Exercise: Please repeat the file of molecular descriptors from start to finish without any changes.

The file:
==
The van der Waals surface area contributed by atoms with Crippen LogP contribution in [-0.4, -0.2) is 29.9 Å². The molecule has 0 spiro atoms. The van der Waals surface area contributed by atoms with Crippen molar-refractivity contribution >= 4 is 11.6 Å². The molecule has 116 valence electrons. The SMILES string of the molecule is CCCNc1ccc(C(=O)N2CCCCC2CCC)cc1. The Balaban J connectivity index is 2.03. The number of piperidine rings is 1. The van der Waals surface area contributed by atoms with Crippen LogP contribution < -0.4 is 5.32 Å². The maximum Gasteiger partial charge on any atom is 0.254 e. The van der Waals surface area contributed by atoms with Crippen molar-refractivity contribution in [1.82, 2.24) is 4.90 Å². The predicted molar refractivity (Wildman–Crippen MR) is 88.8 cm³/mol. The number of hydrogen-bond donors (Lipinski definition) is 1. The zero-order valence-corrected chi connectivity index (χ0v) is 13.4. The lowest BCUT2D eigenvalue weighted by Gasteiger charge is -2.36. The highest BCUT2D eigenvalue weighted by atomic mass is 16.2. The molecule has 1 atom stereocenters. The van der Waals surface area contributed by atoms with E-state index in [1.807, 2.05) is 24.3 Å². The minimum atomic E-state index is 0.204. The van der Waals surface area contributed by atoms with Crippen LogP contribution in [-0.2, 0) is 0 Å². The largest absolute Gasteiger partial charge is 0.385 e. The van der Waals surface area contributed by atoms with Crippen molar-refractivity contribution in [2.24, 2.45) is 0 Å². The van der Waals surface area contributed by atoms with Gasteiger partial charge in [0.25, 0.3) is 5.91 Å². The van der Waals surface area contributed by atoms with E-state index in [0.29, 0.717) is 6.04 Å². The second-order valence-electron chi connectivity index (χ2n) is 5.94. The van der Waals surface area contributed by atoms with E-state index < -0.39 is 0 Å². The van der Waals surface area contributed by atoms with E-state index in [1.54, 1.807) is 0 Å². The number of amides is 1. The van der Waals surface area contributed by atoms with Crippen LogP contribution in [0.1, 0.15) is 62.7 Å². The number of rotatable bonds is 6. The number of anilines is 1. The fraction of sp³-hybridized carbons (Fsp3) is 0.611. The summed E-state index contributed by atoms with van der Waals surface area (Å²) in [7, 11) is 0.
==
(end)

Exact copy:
The van der Waals surface area contributed by atoms with Crippen LogP contribution in [-0.4, -0.2) is 29.9 Å². The molecule has 0 spiro atoms. The van der Waals surface area contributed by atoms with Crippen molar-refractivity contribution >= 4 is 11.6 Å². The molecule has 116 valence electrons. The SMILES string of the molecule is CCCNc1ccc(C(=O)N2CCCCC2CCC)cc1. The Balaban J connectivity index is 2.03. The number of piperidine rings is 1. The van der Waals surface area contributed by atoms with Crippen LogP contribution < -0.4 is 5.32 Å². The maximum Gasteiger partial charge on any atom is 0.254 e. The van der Waals surface area contributed by atoms with Crippen molar-refractivity contribution in [1.82, 2.24) is 4.90 Å². The predicted molar refractivity (Wildman–Crippen MR) is 88.8 cm³/mol. The number of hydrogen-bond donors (Lipinski definition) is 1. The zero-order valence-corrected chi connectivity index (χ0v) is 13.4. The lowest BCUT2D eigenvalue weighted by Gasteiger charge is -2.36. The highest BCUT2D eigenvalue weighted by atomic mass is 16.2. The molecule has 1 atom stereocenters. The van der Waals surface area contributed by atoms with E-state index in [1.807, 2.05) is 24.3 Å². The minimum atomic E-state index is 0.204. The van der Waals surface area contributed by atoms with Crippen LogP contribution in [-0.2, 0) is 0 Å². The largest absolute Gasteiger partial charge is 0.385 e. The van der Waals surface area contributed by atoms with Crippen molar-refractivity contribution in [2.24, 2.45) is 0 Å². The van der Waals surface area contributed by atoms with Gasteiger partial charge in [0.25, 0.3) is 5.91 Å². The van der Waals surface area contributed by atoms with E-state index in [0.29, 0.717) is 6.04 Å². The second-order valence-electron chi connectivity index (χ2n) is 5.94. The van der Waals surface area contributed by atoms with E-state index < -0.39 is 0 Å². The van der Waals surface area contributed by atoms with E-state index in [1.54, 1.807) is 0 Å². The number of amides is 1. The van der Waals surface area contributed by atoms with Crippen LogP contribution in [0.1, 0.15) is 62.7 Å². The number of rotatable bonds is 6. The number of anilines is 1. The fraction of sp³-hybridized carbons (Fsp3) is 0.611. The summed E-state index contributed by atoms with van der Waals surface area (Å²) in [7, 11) is 0.